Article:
He tells me that he used to have a contingent of therapy places. It has been reduced steadily and now he can only allocate one every four months. He hates to make that choice, keeping in mind how many people come to see him. Apart from that he can’t help me anyway if I want to keep working with my current therapist.
This is how my consultation at an advice center for people who can’t perform fully in their jobs due to an illness went. As I’ve been working less since October in order to have more energy for therapy and my social life, paying for therapy has obviously not become easier. I have tried many things during the last few weeks in order to make this issue a little easier to cope with:
- Statutory health insurance in my country contributes a small part of the costs. What remains is about as much as the rent for my flat.
- It would be possible to wait for a fully financed therapy place which would mean that I’d have to wait for quite some time until I would get one of them. The most important disadvantage here is that I was sent to people who weren’t even willing to “work with a borderline” when I last tried. One is not popular among therapists with therapy places that are paid for by statutory health insurance when the diagnosis is a personality disorder (this is just my impression).
- In order to get any refund from the statutory health insurance you have to waive doctor-patient confidentiality which makes the comfort zone “therapy” even more cozy. They want to know quite a lot from your therapist.
- Also with organisations that offer affordable therapy for people with low incomes there is often a lack of experts for certain diagnoses or they only work with methods I’ve tried and not been able to benefit from. Therapy especially for BPD is mostly inpatient in my country so the fact that I’m in the middle of my career in spite of everything and that I don’t have an acute crisis is not helpful here *sarcasm off*.
- I also tried to get into additional insurance so that a part of my costs would be covered. Understandably, insurances want to make money so all treatments for current diagnoses would have been excluded. The insurance person let me know that it would have been wise to get the insurance when I was still healthy. When I pointed out that I’m not sure if my problems started in primary school or even before and therefore I would have had to think about this insurance thing really early they didn’t respond anymore.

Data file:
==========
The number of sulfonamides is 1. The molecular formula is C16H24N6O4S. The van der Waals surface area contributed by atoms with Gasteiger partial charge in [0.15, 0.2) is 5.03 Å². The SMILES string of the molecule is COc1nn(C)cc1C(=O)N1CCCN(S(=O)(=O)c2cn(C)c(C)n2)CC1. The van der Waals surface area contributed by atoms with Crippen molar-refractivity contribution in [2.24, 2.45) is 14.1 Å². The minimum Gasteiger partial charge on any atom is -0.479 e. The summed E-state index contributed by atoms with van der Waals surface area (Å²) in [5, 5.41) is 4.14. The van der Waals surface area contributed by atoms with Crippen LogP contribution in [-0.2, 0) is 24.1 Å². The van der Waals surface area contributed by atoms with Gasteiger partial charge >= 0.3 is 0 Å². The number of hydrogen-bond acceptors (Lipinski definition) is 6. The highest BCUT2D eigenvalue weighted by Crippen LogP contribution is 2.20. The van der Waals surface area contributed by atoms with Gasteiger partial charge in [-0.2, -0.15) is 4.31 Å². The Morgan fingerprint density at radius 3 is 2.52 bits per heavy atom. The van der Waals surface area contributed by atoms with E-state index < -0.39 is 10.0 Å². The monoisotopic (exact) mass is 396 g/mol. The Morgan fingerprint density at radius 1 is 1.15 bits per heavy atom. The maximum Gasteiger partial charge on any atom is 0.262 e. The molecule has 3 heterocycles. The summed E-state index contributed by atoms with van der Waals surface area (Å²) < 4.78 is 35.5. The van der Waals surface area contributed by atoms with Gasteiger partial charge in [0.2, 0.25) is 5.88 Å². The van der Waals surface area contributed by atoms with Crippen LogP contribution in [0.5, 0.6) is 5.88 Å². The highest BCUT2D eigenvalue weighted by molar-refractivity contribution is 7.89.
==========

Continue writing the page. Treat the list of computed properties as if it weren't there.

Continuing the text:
- 7% of psychiatrists in my city have a contract with statutory health insurance. The poor, overloaded bastards.
In the same city with about 2 million inhabitants there are 20 psychiatric day clinic places for childen and adolescents. In one of the richest countries in the EU.
Now this post sounds awfully like whining which is why I want to emphasize that I am in a happy situation as I have low fixed costs and a little nest egg which means I can fund my therapy despite everything. Nevertheless the financial burden isn’t small and my understanding for the lack of insurance-paid therapy places isn’t huge. I am angry with a system that abandons the weakest – all those who can’t work, who don’t attract enough attention for a hospitalization and who could never afford outpatient therapy or wait for an affordable therapy place. They are the people we sadly read about in the newspapers because they were so desperate that they jumped from a skyscraper – simply because there is no extensive, quick, and for many VITAL care. I don’t except myself when I say that you only notice these things when you’re dealing with it yourself. Until then you assume that everything’s fine.
I’m also angry because meds are so terribly easy to get your hands on in my country – I only have to see my general practitioner in order to get painkillers or sleeping pills without any problems. A 15-minute conversation with a psychiatrist who had never seen me before caused him to prescribe 3 (!) meds that can possibly be addictive without thinking twice. I had to ask both doctors about psychotherapy. Both couldn’t give me a satisfying answer, let alone help me. In the middle of depression the few vague colourful leaflets overwhelmed me just as much as the huge amount of phone calls that inevitably followed in order to get information. Statutory health insurance is willing to pay for all kinds of meds, regardless if there even are meds for the current diagnosis – always hoping that this cheap device keeps you inside the system and that you will continue to work like a robot and that’s that. A helpful therapy that works on the cause of problems (and obviously can be supported by meds) takes much too long for our achievement-orientated society. And although I am grateful to live in a social system that helps with a lot of things, I just don’t understand when people claim that there is no stigma surrounding mental illness – if that was the case, there would be more therapy programs, shorter times of waiting, less bureaucracy and arbitrariness…and maybe, just maybe, a lower suicide rate.
Note: Obviously these are just my experiences – neither do I claim that it’s like this for everyone nor am I an expert. And I am grateful because I’m very lucky to have the support I have and completely aware that there are many countries with a much worse health care. Just to be sure…